Maybe the cliché is right, you can’t make a silk purse with sow’s ears.but Craig Kasberg Successfully converted discarded salmon skins in his hometown of Alaska into “aquatic leather”. Now he is using an environmentally friendly process to convert discarded crab shells into a valuable industrial chemical called chitosan.
It is swimming.This summer, Kasberg’s company Tidal vision It opened a production facility in South Carolina, and this fall, the company will build a larger factory at its headquarters in Bellingham, Washington, south of the Canadian border.
Chitosan (pronounced “kite-osan”) is a multifunctional polysaccharide that has a variety of applications, including water purification, promotion of plant growth, and preservation of fresh produce. It can replace toxic chemicals, metals, petroleum products and pesticides used in industry. For example, the plant in South Carolina will produce a liquid chitosan product that will be added to Leigh Fibers textiles to reduce the odor caused by bacteria and reduce its flammability.
Only after its launch six years ago, Tidal Vision became the leading commercial producer of chitosan in the United States. China is the world’s largest country, but the process of use will generate toxic waste. Tidal Vision instead uses “green chemistry”, which includes reducing the use of hazardous chemicals, waste and energy.Chitosan itself is highly praised U.S. Environmental Protection Agency’s Safer Chemical Composition List.
Since the term green chemistry was coined in the late 1990s, the method has been accepted by companies and researchers in the Pacific Northwest. In recent years, Seattle’s Sironix Renewables has won the highest award in the global competition for its green detergent, and has raised millions of dollars in grants and funds. Zila Works In Renton, Washington, its hemp-derived epoxy resin won a separate international competition. Amazon recently allowed customers to search for ecological products that normally use green chemicals and pass the EPA’s Safer Choice label certification. Scientists at the Pacific Northwest National Laboratory and the University of Washington have made major discoveries in this field.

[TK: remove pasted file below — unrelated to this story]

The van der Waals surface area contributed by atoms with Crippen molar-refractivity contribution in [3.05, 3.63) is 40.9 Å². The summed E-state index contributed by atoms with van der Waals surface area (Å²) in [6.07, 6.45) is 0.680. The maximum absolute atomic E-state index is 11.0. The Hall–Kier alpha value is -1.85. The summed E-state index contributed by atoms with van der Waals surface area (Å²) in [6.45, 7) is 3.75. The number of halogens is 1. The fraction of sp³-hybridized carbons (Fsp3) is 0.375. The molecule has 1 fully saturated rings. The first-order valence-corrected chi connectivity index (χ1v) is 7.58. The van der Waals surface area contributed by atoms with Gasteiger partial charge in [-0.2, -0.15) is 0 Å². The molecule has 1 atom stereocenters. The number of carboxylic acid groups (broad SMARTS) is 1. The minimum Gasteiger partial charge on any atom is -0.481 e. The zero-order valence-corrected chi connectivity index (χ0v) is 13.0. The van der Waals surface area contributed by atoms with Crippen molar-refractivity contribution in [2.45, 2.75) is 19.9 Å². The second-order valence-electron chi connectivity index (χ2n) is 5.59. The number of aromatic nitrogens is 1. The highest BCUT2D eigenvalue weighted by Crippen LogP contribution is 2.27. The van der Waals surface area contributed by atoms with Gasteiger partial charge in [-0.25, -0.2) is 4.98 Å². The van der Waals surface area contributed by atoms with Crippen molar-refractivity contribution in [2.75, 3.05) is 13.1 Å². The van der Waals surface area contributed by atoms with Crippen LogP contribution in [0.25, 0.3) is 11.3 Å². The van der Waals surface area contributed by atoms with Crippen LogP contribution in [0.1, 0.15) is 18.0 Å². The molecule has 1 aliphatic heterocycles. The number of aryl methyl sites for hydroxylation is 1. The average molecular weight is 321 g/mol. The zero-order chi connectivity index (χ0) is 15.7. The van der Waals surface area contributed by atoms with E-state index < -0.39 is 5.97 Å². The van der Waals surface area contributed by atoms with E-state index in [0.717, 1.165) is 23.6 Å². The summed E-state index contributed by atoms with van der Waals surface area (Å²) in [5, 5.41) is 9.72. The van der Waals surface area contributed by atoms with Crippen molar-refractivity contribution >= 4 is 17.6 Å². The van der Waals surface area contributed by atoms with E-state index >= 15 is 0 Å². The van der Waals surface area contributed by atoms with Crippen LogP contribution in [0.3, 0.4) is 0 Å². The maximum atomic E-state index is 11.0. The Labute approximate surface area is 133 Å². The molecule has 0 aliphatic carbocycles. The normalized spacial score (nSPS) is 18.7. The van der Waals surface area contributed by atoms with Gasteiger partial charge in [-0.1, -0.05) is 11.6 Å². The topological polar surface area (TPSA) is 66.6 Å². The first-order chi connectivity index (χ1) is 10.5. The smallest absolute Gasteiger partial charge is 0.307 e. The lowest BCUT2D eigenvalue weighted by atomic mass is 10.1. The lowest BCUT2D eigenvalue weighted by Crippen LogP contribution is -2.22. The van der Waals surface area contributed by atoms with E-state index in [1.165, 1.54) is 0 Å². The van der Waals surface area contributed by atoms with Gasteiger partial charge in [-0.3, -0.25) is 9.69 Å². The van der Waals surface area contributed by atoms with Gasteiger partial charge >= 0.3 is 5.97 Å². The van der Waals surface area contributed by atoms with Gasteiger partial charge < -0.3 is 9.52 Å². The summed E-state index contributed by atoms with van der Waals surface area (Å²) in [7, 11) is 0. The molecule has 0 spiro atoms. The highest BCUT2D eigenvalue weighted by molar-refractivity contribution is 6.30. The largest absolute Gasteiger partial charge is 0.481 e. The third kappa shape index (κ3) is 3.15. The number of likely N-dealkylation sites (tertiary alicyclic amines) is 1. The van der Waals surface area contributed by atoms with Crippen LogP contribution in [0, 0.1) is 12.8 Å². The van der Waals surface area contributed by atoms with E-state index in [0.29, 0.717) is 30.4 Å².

Sustainable chemical methods are an important driving force for environmental progress.
“The principles of green chemistry are a necessary part of holistic thinking to create safer products and materials that use less energy throughout the life cycle,” said Saskia Van Bergen, A green chemistry scientist at the Washington Ecosystem.
Van Bergen points out that Tidal Vision fits many green chemistry boxes, including the creation of non-petroleum-based compounds, the use of waste as raw materials, and the production of fertilizers as by-products.
The chitosan flakes produced by the company are mixed into liquid formulations suitable for specific industrial applications. Tidal Vision produces more than 5 million gallons (19,200 metric tons) of chitosan solution every year. It has 23 employees and plans to increase to 60 by the end of next year.
We recently interviewed Kasberg to learn more about his green technology startup. The answer has been edited for clarity and length.
GeekWire: How did you launch Tidal Vision with co-founder Zach Wilkinson?
Kasberg: I live in Juneau, Alaska, where I was born and raised. I grew up in the seafood industry and this is the source of our raw materials. We use a biopolymer that exists in the shells of all crustaceans, so crab shells, shrimp shells, and lobster shells all contain it.